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Vendors push SSL-based remote access devices

Aventail is expected to announce remote access appliances that will support the Secure Sockets Layer (SSL) protocol.

The EX-1500, a clientless, rack-mountable SSL virtual private network (VPN) device is designed to provide remote end users with secure Web browser access to data in Windows files and client/server applications.

Last November, Neoteris added three appliances to its product line that also provide secure remote access via an SSL VPN. Check Point Software Technologies also announced software support for SSL VPN hardware products last July.

Other vendors, such as Netilla Networks and NetSilica, have also entered the market for SSL VPN technology, said Gartner analyst John Pescatore. The SSL-based products are easier to use and less expensive than VPN tools that support the IPsec protocol.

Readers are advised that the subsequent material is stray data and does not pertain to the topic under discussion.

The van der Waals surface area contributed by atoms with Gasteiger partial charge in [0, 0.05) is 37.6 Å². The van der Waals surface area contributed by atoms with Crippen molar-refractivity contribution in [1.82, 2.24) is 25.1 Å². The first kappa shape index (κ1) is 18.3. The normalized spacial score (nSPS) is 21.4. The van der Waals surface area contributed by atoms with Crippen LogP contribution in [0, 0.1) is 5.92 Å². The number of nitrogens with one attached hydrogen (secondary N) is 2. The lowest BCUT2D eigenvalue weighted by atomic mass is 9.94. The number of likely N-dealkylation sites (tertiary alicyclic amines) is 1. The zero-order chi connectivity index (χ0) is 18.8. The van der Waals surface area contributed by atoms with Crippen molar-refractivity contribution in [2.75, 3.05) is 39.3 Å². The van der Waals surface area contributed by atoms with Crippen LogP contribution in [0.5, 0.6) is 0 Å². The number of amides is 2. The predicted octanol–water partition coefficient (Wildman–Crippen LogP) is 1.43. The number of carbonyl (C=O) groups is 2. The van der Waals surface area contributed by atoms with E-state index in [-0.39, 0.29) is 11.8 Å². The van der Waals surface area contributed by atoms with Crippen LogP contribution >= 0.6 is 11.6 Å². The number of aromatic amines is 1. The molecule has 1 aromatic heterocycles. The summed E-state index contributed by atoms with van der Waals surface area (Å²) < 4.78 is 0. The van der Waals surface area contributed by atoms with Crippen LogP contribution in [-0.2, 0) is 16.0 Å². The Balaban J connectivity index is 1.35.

IPsec requires the loading of client software that can conflict with applications and network protocols, but there's no such client software required for SSL. That simplifies the installation process and can reduce the number of connection problems, thereby lowering IT support costs.

Ron Sha, chief information officer at Borland Software, noted that the software vendor could connect new employees around the world to its corporate applications in "less than a minute" using Neoteris' technology. The workers need only a user name and password.

Laboratory diagnostic products company, Dade Behring has been beta-testing the EX-1500 for a month and plans to roll out the Aventail device for 900 field sales and service workers in the US.

The technology will give users remote access to Web-enabled applications, plus messaging and collaboration tools, through their browsers. Dade Behring may eventually use the EX-1500 to support all of its 6,000 employees worldwide.

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